Walter E. Washington Convention Center
10:41 A.M. EDT
THE VICE PRESIDENT: Well, thank you. Thank you, Administrator Jim Bridenstine. Thank you for those kind words. But more importantly, would you all join me in thanking the great administrator of NASA for the work he is doing to revive American leadership in space? (Applause.)
And to all the extraordinary leaders and innovators gathered here from all across America and all around the world — men and women who are share — who share our vision for human exploration, for American and worldwide innovation, carrying us back to the vast expanse of space: It is my great honor to welcome all of you to this incredible gathering, celebrating the power of the past and the promise of the future, the Opening Ceremony of the 70th International Astronautical Congress. Welcome to Washington, D.C. (Applause.)
And as I begin, allow me to bring greetings from a man who is committed to renewing American leadership here on Earth and in the boundless expanse of space and who has brought a renewed vigor and vision to America’s space enterprise. I bring greetings from the 45th President of the United States of America, President Donald Trump. (Applause.)
You know, the United States has always been a nation of restless pioneers, ever striving to explore uncharted lands, reach new horizons, and venture into the unknown, including efforts to expand the boundaries of human knowledge.
And earlier this year, the world paid tribute to three great Americans and to the 400,000 men and women who made their journey possible 50 years ago this year, when those three Americans and all who support them undertook “the most hazardous and dangerous and greatest adventure upon which mankind [had] ever embarked.” They turned “one small step for man” into “one giant leap for mankind.” And today, you’ll help celebrate that.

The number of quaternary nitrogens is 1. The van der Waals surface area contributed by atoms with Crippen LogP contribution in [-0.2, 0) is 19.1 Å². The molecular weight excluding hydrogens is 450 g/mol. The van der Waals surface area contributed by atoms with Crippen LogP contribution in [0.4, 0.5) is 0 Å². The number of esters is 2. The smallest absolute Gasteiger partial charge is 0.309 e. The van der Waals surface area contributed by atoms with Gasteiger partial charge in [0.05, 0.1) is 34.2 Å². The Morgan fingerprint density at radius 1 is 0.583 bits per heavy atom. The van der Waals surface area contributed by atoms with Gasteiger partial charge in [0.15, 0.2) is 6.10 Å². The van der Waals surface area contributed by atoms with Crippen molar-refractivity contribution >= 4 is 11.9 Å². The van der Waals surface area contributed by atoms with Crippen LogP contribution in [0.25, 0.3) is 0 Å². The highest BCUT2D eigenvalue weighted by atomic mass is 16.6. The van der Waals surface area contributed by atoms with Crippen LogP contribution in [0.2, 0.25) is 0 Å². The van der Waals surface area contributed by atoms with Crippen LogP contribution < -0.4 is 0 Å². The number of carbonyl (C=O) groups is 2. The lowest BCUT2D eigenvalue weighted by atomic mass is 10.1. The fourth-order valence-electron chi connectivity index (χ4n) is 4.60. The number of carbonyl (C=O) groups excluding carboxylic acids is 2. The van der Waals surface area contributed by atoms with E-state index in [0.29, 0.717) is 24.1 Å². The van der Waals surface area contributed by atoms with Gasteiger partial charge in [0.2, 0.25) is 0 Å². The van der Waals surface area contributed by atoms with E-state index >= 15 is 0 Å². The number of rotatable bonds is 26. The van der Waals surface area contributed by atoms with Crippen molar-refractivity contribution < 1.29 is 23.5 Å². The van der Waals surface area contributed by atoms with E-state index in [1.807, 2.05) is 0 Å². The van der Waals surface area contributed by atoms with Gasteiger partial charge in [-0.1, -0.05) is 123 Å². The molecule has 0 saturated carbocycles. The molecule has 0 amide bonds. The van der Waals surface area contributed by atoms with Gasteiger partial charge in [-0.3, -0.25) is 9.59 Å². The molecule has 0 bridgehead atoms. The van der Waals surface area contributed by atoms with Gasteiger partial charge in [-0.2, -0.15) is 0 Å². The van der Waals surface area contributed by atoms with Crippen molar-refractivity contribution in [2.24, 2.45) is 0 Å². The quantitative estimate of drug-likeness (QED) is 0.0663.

So would you join me in congratulating the 2019 World Space Award winners, the crew of Apollo 11? (Applause.) Including the incomparable Buzz Aldrin, who is with us here today — (applause) — the grandson of Michael Collins, and the son of Commander Neil Armstrong, Mark Armstrong. Let’s hear it, everybody. (Applause.)
It’s an honor to be with all of you and to remember the extraordinary contributions that you, Buzz, and your family members made to mankind 50 years ago.
And as I stand before you today, as we remember the past, I’m proud to report that the United States of America is renewing the legacy of those courageous space pioneers and all they represent. Because under President Donald Trump’s leadership, America is leading in space once again. (Applause.)
In our first year in office, after it had lain dormant for nearly a quarter of a century, President Trump revived the National Space Council to coordinate space activities across the whole of government. And it is, as Jim Bridenstine said, my great honor to serve as chairman of the National Space Council, as other Vice Presidents have done before me.
At President Trump’s direction, we’ve renewed America’s commitment to human space exploration, vowing to go further into space than ever before.
In our first year in office, the President signed what came to be known as Space Policy Directive-1, making the national policy of the United States of America to return to the Moon and prioritize crewed missions to the lunar surface.
And earlier this year, President Trump made it the policy of this administration to return to the Moon by 2024, ensuring that the next man and the first woman on the Moon will both be American astronauts. (Applause.)
In fact, as you just heard, NASA made history this past week when it successfully performed the first unmanned spacewalk — the first all-woman spacewalk as [in] history. So join me in congratulating American astronauts Jessica Meir and Christina Koch for their historic accomplishments, past, present, and future. (Applause.)
As President Trump has said, we will return American astronauts to the Moon “for the first time since 1972 for long-term exploration and use.” And not only to “plant our flag and leave our footprint,” but to “establish a foundation for an eventual mission to Mars.”
With Apollo in the history books, the Artemis mission has begun, and we are well on our way to making NASA’s Moon-to-Mars Mission a reality.
In order for us to take this next big leap, we’ll develop the technologies to live on the Moon for months and even years. We’ll learn how to make use of resources that the Moon has to offer. That includes mining oxygen from the lunar surface and rocks to fuel reusable landers, extracting water from the permanently shadowed craters of the south pole, and developing a new generation of nuclear-powered spacecraft that will help us fly further and farther and faster than ever before.